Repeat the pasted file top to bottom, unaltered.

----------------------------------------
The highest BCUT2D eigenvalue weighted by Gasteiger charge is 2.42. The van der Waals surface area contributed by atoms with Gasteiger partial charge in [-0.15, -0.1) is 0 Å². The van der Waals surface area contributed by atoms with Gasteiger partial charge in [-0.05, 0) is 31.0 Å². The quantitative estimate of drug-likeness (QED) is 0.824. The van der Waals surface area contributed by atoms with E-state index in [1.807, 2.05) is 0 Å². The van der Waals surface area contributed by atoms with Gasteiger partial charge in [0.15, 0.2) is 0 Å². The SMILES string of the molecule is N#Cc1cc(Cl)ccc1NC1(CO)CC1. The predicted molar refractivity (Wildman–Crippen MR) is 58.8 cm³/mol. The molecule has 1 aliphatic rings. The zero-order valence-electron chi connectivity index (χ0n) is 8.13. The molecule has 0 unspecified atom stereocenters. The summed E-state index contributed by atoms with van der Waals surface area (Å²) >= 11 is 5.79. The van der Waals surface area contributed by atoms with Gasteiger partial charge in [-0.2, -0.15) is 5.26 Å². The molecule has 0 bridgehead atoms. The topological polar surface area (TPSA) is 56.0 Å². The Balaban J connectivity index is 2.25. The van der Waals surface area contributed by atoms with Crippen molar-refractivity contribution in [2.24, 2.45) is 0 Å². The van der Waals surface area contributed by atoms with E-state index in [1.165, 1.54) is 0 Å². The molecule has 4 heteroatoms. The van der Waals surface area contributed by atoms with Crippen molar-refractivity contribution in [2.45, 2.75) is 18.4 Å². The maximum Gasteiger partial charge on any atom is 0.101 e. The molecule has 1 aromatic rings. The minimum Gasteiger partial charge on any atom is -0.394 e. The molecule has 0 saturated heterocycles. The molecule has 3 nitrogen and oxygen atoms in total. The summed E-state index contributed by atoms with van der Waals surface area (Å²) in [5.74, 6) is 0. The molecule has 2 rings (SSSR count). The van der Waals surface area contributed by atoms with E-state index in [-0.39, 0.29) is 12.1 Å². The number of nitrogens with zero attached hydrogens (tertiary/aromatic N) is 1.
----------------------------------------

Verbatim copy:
The highest BCUT2D eigenvalue weighted by Gasteiger charge is 2.42. The van der Waals surface area contributed by atoms with Gasteiger partial charge in [-0.15, -0.1) is 0 Å². The van der Waals surface area contributed by atoms with Gasteiger partial charge in [-0.05, 0) is 31.0 Å². The quantitative estimate of drug-likeness (QED) is 0.824. The van der Waals surface area contributed by atoms with E-state index in [1.807, 2.05) is 0 Å². The van der Waals surface area contributed by atoms with Gasteiger partial charge in [0.15, 0.2) is 0 Å². The SMILES string of the molecule is N#Cc1cc(Cl)ccc1NC1(CO)CC1. The predicted molar refractivity (Wildman–Crippen MR) is 58.8 cm³/mol. The molecule has 1 aliphatic rings. The zero-order valence-electron chi connectivity index (χ0n) is 8.13. The molecule has 0 unspecified atom stereocenters. The summed E-state index contributed by atoms with van der Waals surface area (Å²) >= 11 is 5.79. The van der Waals surface area contributed by atoms with Gasteiger partial charge in [-0.2, -0.15) is 5.26 Å². The molecule has 0 bridgehead atoms. The topological polar surface area (TPSA) is 56.0 Å². The Balaban J connectivity index is 2.25. The van der Waals surface area contributed by atoms with Crippen molar-refractivity contribution in [2.24, 2.45) is 0 Å². The van der Waals surface area contributed by atoms with E-state index in [1.165, 1.54) is 0 Å². The molecule has 4 heteroatoms. The van der Waals surface area contributed by atoms with Crippen molar-refractivity contribution in [2.45, 2.75) is 18.4 Å². The maximum Gasteiger partial charge on any atom is 0.101 e. The molecule has 1 aromatic rings. The minimum Gasteiger partial charge on any atom is -0.394 e. The molecule has 0 saturated heterocycles. The molecule has 3 nitrogen and oxygen atoms in total. The summed E-state index contributed by atoms with van der Waals surface area (Å²) in [5.74, 6) is 0. The molecule has 2 rings (SSSR count). The van der Waals surface area contributed by atoms with E-state index in [-0.39, 0.29) is 12.1 Å². The number of nitrogens with zero attached hydrogens (tertiary/aromatic N) is 1.